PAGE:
\(\lambda _{T_{1}I_{12}}\) | Activation rate of CD 4 | 11.65 day | Estimated |

\(\lambda _{T_{1}I_{2}}\) | Activation rate of CD 4 | 0.25 day | [59] |

\(\lambda _{T_{8}I_{12}}\) | Activation rate of CD 8 | 10.38 day | Estimated |

\(\lambda _{T_{8}I_{2}}\) | Activation rate of CD 8 | 0.25 day | [59] |

\(\lambda _{T_{r}T_{\beta }}\) | Activation rate of Tregs by TGF-β | 0.415 day | Estimated |

\(\lambda _{T_{r}G}\) | Activation rate of Tregs by VEGF | 0.083 day | Estimated |

| Growth rate of endothelial cells (mice) | 2.77×10 | Estimated |

| Growth rate of endothelial cells (humans) | 2.08×10 | Estimated |

| Growth rate of cancer cells (mice) | 2.24 day | Estimated |

| Growth rate of cancer cells (humans) | 1.76 day | Estimated |

\(\lambda _{I_{12}D}\) | Production rate of IL-12 by DCs | 2.21×10 | [15] |

\(\lambda _{I_{2}T_{1}}\) | Production rate of IL-2 by CD 4 | 2.82×10 | [15] |

\(\lambda _{T_{\beta } C}\) | Production rate of TGF-β by cancer cells | 3.27×10 | Estimated |

\(\lambda _{T_{\beta } T_{r}}\) | Production rate of TGF-β by Tregs | 5.57×10 | [61] |

| Production rate of oxygen by endothelial cells | 7×10 | [43] |

| Production rate of VEGF by cancer cells | 2.21×10 | Estimated |

| Relative expression of PD-1 in Tregs | 0.8 | [15] |

| Relative expression of PD-L1 in tumor cells | 0.01 | [15] |

| Relative rate of PD-1 promotion by VEGF | 1.43×10 | Estimated |

Summary of parameter values

Notation | Description | Value used | References |
---|---|---|---|

| Death rate of DCs | 0.1 day | [59] |

\(d_{T_{1}}\) | Death rate of CD 4 | 0.197day | [59] |

\(d_{T_{8}}\) | Death rate of CD 8 | 0.18day | [59] |

\(d_{T_{r}}\) | Death rate of Tregs | 0.2day | [61] |

| Death rate of endothelial cells | 0.69 day | [43] |

| Death rate of tumor cells | 0.17 day | [59] |

\(d_{I_{12}}\) | Degradation rate of IL-12 | 1.38 day | [59] |

\(d_{I_{2}}\) | Degradation rate of IL-2 | 2.376 day | [59] |

\(d_{T_{\beta }}\) | Degradation rate of TGF-β | 499.066 day | [15] |

| Take-up rate of oxygen by cells | 1.04 day | Estimated |

| Degradation rate of VEGF | 12.6 day | [43] |

| Degradation rate of anti-PD-L1 | 0.34 day | Estimated |

| Killing rate of cancer cells by | 30.19 cm | Estimated |

| Killing rate of cancer cells by | 60.375 cm | Estimated |

| Degradation rate of anti-VEGF | 0.17 day | Estimated |

| Blocking rate of PD-1 by anti-PD-1 | 4.33×10 | Estimated |

| Degradation rate of anti-PD-1 in blocking PD-1 | 4.33×10 | Estimated |

| Blocking rate of VEGF by anti-VEGF | 2.19×10 | Estimated |

| Degradation rate of anti-VEGF in blocking VEGF | 1.31×10 | Estimated |

| Half-saturation of CD 4 | 4×10 | [15] |

\(K_{T_{1}}\) | Half-saturation of CD 4 | 2×10 | [15] |

\(K_{T_{8}}\) | Half-saturation of CD 8 | 1×10 | [15] |

\(K_{T_{r}}\) | Half-saturation of Tregs | 5×10 | [15] |

| Half-saturation of endothelial cells | 2.5×10 | [43] |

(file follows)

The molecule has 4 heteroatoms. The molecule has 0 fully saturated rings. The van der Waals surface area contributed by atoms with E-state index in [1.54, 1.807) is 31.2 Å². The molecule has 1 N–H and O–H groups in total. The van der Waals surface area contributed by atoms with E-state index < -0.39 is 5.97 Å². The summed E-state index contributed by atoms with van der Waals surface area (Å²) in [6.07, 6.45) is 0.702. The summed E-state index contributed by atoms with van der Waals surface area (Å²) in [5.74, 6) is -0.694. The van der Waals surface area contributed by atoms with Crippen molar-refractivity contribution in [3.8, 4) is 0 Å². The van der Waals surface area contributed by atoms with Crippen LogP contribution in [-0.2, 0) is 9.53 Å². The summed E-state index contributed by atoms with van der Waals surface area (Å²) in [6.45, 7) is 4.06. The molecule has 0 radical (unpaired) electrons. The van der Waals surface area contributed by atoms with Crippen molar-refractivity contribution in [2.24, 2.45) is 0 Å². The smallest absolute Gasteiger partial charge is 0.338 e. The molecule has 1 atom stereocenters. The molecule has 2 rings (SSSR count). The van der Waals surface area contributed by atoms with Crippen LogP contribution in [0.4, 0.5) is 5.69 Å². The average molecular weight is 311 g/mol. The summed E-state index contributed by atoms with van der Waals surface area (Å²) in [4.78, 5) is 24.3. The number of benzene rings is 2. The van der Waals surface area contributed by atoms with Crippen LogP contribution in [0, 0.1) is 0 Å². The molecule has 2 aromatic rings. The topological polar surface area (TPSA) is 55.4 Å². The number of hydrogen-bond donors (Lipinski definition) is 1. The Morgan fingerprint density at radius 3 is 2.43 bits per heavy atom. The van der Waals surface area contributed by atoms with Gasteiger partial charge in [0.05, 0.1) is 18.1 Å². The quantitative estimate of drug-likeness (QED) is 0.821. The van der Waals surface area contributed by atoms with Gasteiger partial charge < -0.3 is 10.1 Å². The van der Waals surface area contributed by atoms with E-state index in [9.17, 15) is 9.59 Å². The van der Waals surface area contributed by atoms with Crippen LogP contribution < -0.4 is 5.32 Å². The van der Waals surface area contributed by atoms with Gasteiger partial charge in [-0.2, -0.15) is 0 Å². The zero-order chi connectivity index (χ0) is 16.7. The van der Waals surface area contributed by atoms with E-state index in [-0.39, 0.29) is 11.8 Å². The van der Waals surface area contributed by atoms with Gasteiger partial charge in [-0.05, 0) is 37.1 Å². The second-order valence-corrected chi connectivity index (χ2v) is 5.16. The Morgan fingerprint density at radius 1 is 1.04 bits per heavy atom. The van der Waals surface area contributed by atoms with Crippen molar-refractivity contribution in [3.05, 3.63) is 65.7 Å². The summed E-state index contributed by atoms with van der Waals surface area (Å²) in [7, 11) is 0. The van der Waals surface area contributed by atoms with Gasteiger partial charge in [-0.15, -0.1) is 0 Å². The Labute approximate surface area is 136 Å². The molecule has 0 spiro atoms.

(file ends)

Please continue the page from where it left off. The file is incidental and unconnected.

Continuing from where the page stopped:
| Half-saturation of tumor cells | 0.4 g/cm | [15] |

\(K_{I_{12}}\) | Half-saturation of IL-12 | 8×10 | [15] |

\(K_{I_{2}}\) | Half-saturation of IL-2 | 2.37×10 | [15] |

\(K_{T_{\beta }}\) | Half-saturation of TGF-β | 2.68×10 | [15] |

| Half-saturation of oxygen | 1.69×10 | [43] |

| Half-saturation of VGEF | 7×10 | [43] |

\(K_{TT_{r}}\) | Inhibition of function of T cells by Tregs | 5×10 | [15] |

\(K^{\prime }_{TQ}\) | Inhibition of function of T cells by PD-1-PD-L1 | 1.68×10 | Estimated |

| Block of anti-PD-1 perfusion by anti-VEGF (mice) | 1×10 | Estimated |

| Block of anti-PD-1 perfusion by anti-VEGF (humans) | 1×10 | Estimated |

| Density of immature DCs | 2×10 | [59] |

| Density of naive CD 4 | 4×10 | [15] |

| Density of naive CD 8 | 2×10 | [15] |

| Carrying capacity of endothelial cells | 5×10 | [43] |

| Carrying capacity of cancer cells | 0.8 g/ cm | [59] |

| Threshold VEGF concentration | 3.65×10 | [43] |

\(\hat T_{1}\) | Density of CD 4 | 4×10 | [15] |

\(\hat T_{8}\) | Density of CD 8 | 2×10 | [15] |

\(\hat E\) | Density of endothelial cells from outside of tumor | 5×10 | Estimated |

| Hypoxia threshold oxygen level | 1.69×10 | [44] |

| Normal threshold oxygen level | 4.65×10 | [44] |

We see that parameters that promote the killing of cancer cells, such as \(\phantom {\dot {i}\!}\lambda _{DC}, \lambda _{T_{8}I_{12}}\) and *η*_{8}, are negatively correlated with the tumor volume, while parameters that promote the inhibition of immune cells, such as *K*_{DG},*K*_{TQ} and *K*_{TG}, and the proliferation of endothelial cells and Tregs, such as \(\phantom {\dot {i}\!}\lambda _{E}, \lambda _{T_{r}G}\) and *λ*_{GW}, are positively correlated with the tumor volume. We also see that the inhibition of perfusion of the anti-PD-1 drug by anti-VEGF promotes cancer growth, namely, *K*_{PB} is positively correlated to the tumor volume. Among the various parameters, *η*_{8} (the killing rate of cancer cells by CD 8^{+} T cells) has the largest impact in reducing tumor volume, and *K*_{TQ} (the parameter which increases the inhibition of CD 8^{+} T cells by PD-1-PD-L1) has the largest impact on increasing tumor volume.

## Discussion

- 1.
Are the two drugs positively correlated at any amount of dose, and, if so, what should be the most beneficial ratio between the two agents?

- 2.
If the drugs are not always positively correlated, what are the zones of antagonism, i.e., what are the amounts of, and the ratios between, the agents in the combination that may decrease the treatment benefits, and should not be used in clinical trials?

- 3.
If the two drugs are injected intermittently, should they be injected simultaneously or non-overlappingly, and, in the latter case, which drug should be injected first?